The Intel stock cooler is marginally louder at stock, but a lot louder when under load or when overclocked. The Core Contact Freezer (when the fan is set to low) is noticeably a lot quieter than the Intel stock cooler when running at higher speeds. When the Core Contact freezer has its fans set to 100% it produces the same noise levels as the stock cooler. The fan controller does help a lot, as if the fan was running at 100% all the time it would be too noisy.
Value and Conclusion
- The Sunbeamtech Core Contact Freezer has an RRP of $36 USD, but is listed on Newegg for $39.99 USD.
- Cheap for what you get
- Great performance
- Tool-less installation
- Supports Intel and AMD
- Included Fan controller
- User can choose their own fan or used supplied fan
- Large tube of Tuniq TX-2 grease included
- Very easy to install, more so for AMD users
- Very large
- Fan can get loud at full speed
- No LED's on supplied fan
The Core Contact Freezer is an excellent cooler for value. It's intention is not to look pretty but rather to perform well. It features four copper heat pipes running through a block of aluminium fins with an interchangeable 120mm fan blowing air straight to the exhaust of the case. This fan is silent when set at a low setting but can get noisy when running at high. The cooler has a very simple installation mechanism for AMD based installations. For Intel based installations it is only slightly harder, where the user has to put a plate on the front of their motherboard (not requiring the motherboard to be taken out of a case or motherboard tray though). Installation is also completely tool-free, another added bonus. A large tube of Sunbeamtech's famous Tuniq TX-2 has come with the cooler which the user must apply themselves. There is also a PCI fan controller included which is very easy to install.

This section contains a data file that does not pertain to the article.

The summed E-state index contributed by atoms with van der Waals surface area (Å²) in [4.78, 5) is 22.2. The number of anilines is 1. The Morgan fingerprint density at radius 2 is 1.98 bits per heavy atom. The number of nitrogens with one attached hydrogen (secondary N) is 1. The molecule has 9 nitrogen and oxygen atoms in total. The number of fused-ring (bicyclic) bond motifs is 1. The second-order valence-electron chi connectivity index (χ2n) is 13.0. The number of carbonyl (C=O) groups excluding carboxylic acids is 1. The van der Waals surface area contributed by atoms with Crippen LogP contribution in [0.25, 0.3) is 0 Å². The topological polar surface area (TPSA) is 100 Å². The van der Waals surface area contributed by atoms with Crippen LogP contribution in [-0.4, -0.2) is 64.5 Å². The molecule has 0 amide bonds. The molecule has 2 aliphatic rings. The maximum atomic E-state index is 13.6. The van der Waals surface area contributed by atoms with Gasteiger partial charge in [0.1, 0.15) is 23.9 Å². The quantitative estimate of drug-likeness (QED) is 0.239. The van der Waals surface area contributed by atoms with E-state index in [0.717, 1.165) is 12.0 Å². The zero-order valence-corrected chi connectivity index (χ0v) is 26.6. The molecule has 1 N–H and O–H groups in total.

The cooler performed very well. The only downfall was that there was not much of a performance increase when the fan was set to its highest speed, yet it was a lot noisier. The Intel stock cooler was beaten in every test by a large margin.
Overall, the Sunbeamtech Core Contact Freezer is a very large heatsink which is relatively silent and performs very well. At $36 USD, it is very well priced, considering you get a fan controller and large tube of Tuniq TX-2. It meets its requirement as a high performing heatsink that is great value for its money and is very easy to install.